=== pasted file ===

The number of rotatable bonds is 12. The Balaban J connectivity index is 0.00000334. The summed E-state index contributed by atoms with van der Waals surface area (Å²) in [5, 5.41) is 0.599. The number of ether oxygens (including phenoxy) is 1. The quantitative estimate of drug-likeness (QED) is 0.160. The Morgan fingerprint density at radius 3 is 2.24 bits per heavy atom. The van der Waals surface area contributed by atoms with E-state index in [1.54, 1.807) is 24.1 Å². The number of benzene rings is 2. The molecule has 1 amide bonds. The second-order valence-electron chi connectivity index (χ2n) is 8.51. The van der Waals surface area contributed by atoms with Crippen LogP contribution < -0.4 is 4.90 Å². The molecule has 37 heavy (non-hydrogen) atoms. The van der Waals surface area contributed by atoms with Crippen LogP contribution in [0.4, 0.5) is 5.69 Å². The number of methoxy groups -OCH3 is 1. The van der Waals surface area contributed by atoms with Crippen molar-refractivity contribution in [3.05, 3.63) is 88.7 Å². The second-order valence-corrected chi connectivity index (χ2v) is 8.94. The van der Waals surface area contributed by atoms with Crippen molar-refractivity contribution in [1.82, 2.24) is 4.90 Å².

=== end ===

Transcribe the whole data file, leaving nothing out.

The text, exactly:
The number of rotatable bonds is 12. The Balaban J connectivity index is 0.00000334. The summed E-state index contributed by atoms with van der Waals surface area (Å²) in [5, 5.41) is 0.599. The number of ether oxygens (including phenoxy) is 1. The quantitative estimate of drug-likeness (QED) is 0.160. The Morgan fingerprint density at radius 3 is 2.24 bits per heavy atom. The van der Waals surface area contributed by atoms with E-state index in [1.54, 1.807) is 24.1 Å². The number of benzene rings is 2. The molecule has 1 amide bonds. The second-order valence-electron chi connectivity index (χ2n) is 8.51. The van der Waals surface area contributed by atoms with Crippen LogP contribution < -0.4 is 4.90 Å². The molecule has 37 heavy (non-hydrogen) atoms. The van der Waals surface area contributed by atoms with Crippen LogP contribution in [0.4, 0.5) is 5.69 Å². The number of methoxy groups -OCH3 is 1. The van der Waals surface area contributed by atoms with Crippen molar-refractivity contribution in [3.05, 3.63) is 88.7 Å². The second-order valence-corrected chi connectivity index (χ2v) is 8.94. The van der Waals surface area contributed by atoms with Crippen molar-refractivity contribution in [1.82, 2.24) is 4.90 Å².